The Mets are a team we should feel good about. They have young, skilled position players, a very talented starting pitching staff and enough ability in the bullpen that it’s not out of the realm of possibility that those pitchers will rebound in 2020. But as always, Fred and Jeff Wilpon can’t help but undermine our excitement and the Steve Cohen news has done just that as we get closer to pitchers and catchers reporting to spring training.
Guess what, the Mets are probably going to play well this year. In fact, the team should be very competitive. The team might win it all. But that won’t change the fact that the primary owners of this franchise will never allow for this team to have an extended time of success.
It’s time for the gloves to come off. With the deal to sell majority ownership of the Mets to Steve Cohen reportedly falling through, we’ve confirmed something about Fred and Jeff Wilpon. They are a terrible majority ownership group and they don’t deserve to own a team that has the chance for success as this team does.
Although it’s hard to blame the Wilpons alone for the fact that this organization has not won a World Series in the last 30 plus years, it’s the right thing to do to say that they are complicit. The Wilpon ownership of the Mets is a long sordid tale of failure with the final proof being this Cohen situation. Such failure does trickle down and that’s what makes this situation so sad.
Leadership is always such a tough thing to categorize. It’s far too easy to blame or praise leaders for what their followers do. But that doesn’t make them unaccountable for their actions. Jeff Wilpon is an absolute disgrace as a leader. This is a man who has insinuated himself into the baseball operations of the Mets and was so unsuccessful that Major League Baseball basically forced Sandy Alderson into the role of general manager. How did Jeff Wilpon respond? By hamstringing Alderson as GM with ridiculous payrolls for much of his time as general manager and forcing him to hire or keep on Wilpon confidants, like Omar Minaya. This is the man who later made decisions like hiring an agent as general manager instead of from a group of baseball lifers who had actually worked in the general manager’s office in various successful organizations, and played a major role in the hiring of Carlos Beltran as manager, knowing that he was on a team being investigated for cheating and never asked Beltran what his participation was in said scandal. This is the man who has often been the final say in how much money is spent or if a player can be traded and when asked directly about it, often responds by saying that it’s up to the general manager to set the payroll, even though everyone knows that’s a lie. This is a man who has made an embarrassment of himself in press conferences and was sued for saying insensitive things to a prominent female employee, just because she had a child out of wedlock. That kind of leadership has an effect. It eventually leaks onto the field and is a major part of the reason this team just can’t be good for all that long.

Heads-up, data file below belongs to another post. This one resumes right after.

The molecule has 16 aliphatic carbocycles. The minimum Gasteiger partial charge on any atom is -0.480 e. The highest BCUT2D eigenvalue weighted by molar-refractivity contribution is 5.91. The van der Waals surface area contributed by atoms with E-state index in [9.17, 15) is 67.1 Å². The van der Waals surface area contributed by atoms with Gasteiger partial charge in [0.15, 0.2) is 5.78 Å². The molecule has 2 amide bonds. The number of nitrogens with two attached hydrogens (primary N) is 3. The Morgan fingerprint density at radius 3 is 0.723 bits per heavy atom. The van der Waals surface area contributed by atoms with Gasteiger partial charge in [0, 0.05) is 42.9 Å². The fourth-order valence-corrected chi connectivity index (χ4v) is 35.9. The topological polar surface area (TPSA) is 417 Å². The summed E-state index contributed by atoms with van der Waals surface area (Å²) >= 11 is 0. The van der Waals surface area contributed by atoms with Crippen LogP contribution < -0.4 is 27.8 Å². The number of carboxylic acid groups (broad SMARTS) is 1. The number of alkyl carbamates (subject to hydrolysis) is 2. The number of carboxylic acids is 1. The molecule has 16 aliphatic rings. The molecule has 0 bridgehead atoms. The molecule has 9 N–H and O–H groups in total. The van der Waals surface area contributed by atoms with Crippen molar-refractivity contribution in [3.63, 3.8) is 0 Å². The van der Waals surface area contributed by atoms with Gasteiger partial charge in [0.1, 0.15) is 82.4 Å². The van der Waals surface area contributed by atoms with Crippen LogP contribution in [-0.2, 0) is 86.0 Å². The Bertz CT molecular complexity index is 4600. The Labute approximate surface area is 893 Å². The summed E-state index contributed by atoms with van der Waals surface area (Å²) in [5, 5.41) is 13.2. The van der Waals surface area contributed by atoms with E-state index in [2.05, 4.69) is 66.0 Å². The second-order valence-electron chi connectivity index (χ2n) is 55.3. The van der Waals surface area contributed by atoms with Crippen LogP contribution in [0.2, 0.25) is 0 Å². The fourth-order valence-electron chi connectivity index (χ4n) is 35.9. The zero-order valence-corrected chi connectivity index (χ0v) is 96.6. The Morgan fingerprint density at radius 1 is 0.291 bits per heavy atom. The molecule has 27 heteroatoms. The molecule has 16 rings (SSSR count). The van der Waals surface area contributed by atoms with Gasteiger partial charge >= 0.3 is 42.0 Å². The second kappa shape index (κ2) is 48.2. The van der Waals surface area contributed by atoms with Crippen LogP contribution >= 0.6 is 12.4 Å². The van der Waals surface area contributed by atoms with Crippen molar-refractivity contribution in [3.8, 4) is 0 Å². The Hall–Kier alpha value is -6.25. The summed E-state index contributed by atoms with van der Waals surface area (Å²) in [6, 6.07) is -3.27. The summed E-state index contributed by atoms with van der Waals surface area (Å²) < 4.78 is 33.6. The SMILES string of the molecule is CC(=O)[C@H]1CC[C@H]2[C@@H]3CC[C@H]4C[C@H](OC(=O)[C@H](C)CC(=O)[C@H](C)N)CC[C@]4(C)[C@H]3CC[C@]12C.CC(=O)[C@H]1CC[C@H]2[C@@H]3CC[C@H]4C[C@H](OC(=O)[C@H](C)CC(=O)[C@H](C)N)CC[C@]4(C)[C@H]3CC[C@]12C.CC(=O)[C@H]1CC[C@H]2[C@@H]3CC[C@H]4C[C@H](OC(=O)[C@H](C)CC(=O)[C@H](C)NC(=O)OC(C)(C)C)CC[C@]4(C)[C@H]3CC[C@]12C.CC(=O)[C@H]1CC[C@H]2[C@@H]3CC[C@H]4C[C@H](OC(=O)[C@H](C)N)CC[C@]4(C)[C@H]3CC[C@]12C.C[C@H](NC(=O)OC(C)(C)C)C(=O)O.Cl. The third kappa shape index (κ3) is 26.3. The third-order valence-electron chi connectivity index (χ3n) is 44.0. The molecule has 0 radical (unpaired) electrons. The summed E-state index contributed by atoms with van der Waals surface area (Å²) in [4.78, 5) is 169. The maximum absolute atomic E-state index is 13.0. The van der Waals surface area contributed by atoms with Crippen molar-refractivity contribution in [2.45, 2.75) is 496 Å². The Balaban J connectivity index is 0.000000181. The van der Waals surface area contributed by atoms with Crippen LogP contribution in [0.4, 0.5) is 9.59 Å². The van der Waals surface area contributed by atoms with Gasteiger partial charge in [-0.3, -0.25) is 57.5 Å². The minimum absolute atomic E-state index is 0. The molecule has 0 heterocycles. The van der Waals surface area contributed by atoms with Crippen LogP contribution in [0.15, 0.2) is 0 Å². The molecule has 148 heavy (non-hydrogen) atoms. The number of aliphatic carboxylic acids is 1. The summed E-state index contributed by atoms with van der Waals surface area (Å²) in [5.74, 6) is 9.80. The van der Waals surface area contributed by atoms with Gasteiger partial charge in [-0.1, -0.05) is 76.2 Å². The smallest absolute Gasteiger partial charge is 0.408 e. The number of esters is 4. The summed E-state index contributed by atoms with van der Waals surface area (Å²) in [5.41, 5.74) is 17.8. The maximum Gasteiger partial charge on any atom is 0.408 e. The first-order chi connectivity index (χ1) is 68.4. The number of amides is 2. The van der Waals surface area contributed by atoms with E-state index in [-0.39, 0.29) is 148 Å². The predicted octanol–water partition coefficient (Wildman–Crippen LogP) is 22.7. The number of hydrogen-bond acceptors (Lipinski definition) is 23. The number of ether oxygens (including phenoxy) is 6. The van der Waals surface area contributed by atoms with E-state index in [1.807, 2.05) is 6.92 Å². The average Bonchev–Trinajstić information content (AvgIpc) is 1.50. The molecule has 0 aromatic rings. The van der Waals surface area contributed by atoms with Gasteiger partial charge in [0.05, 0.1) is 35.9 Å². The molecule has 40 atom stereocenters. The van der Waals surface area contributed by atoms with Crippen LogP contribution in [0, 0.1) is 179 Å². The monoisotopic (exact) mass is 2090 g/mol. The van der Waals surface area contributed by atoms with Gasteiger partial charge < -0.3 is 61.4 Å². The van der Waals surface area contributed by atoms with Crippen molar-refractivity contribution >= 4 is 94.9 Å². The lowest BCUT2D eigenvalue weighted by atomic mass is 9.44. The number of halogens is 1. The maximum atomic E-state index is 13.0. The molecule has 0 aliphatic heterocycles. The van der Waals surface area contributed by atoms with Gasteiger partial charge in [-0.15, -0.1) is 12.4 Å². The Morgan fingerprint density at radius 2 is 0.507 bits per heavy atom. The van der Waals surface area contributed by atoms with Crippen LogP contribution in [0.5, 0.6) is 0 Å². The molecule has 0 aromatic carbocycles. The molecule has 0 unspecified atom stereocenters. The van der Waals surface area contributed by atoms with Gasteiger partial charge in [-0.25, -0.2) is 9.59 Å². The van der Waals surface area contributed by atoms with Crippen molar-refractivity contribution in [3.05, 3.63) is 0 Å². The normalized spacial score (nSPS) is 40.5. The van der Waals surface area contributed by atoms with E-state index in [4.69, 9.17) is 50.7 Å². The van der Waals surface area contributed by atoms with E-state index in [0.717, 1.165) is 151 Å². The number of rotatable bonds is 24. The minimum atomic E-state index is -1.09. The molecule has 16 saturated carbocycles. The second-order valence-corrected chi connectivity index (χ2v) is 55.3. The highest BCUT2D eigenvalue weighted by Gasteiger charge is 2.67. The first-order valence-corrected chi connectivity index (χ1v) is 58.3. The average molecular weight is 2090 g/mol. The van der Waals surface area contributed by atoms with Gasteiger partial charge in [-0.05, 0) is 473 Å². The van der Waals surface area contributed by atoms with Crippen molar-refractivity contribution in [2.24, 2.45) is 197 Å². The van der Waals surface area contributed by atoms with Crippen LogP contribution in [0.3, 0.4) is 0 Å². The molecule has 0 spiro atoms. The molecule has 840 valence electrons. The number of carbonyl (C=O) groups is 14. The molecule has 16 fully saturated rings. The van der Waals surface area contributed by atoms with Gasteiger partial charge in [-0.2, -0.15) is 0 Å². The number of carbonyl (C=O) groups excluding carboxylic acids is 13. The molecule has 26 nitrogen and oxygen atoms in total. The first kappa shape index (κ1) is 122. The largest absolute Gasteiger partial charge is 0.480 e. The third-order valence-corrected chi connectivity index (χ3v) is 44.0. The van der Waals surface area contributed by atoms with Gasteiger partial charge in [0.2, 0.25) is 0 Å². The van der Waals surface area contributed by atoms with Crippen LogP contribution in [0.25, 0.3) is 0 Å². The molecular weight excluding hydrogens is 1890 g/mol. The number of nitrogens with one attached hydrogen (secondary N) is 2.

This is not to say that the ownership failure is strictly at the feet of the son. Fred Wilpon is a businessman who used a clause he had as a minority owner in the Mets to force a lawsuit that ended up gaining him a co-ownership of the club with Nelson Doubleday and then eventually forced Doubleday out at the first opportunity. This businessman was so embroiled in the Madoff scandal that he not only lost money, but also ended up being sued by those who had been a part of that Ponzi scheme. This is the businessman who used New York City tax dollars to help build a new stadium for the Mets that was more of a memorial to his beloved Brooklyn Dodgers than a representation of the team he owns and then took several years to overhaul parts of the stadium to recognize Mets history. This is a businessman who, as the scion of his company, despite owning a television station and a baseball team in New York, ran it so far into the ground that part of the deal he made with Cohen was for Cohen to pay off several hundred million dollars of debt his leadership and business decisions had resulted in. That kind of leadership sets a precedent for his own family and those he is responsible for as employees.
Finally, these are the two men that have now caused the failure of two different agreements they made to sell the team. First, they agreed to sell a minority ownership of the team to David Einhorn, and agreed that after a certain amount of time, Einhorn could purchase majority ownership. After verbally agreeing to this, the Wilpons went behind Einhorn’s back to the other owners in MLB to attempt to lobby them against allowing Einhorn to become a majority owner, even before he had signed the paperwork for the purchase. Einhorn subsequently backed out of the deal and lambasted the Wilpons, deservedly so, in the New York press. Now they agreed to sell the team to Steven Cohen, a lifelong Mets fan who just seemingly wants to own the team he’s loved his entire life and did something to undermine that agreement enough that Cohen appears to be backing out of it.
The Wilpons are a disgrace. They are failures as owners, businessman and men. Major League Baseball very rarely forces out owners, but if there was ever a team that needed that done, it’s the Mets. We as fans should be celebrating a young team that could be good for a long time. But does anyone believe a team run by the Wilpons can ever do that?
The answer appears to be no and that is a terrible shame.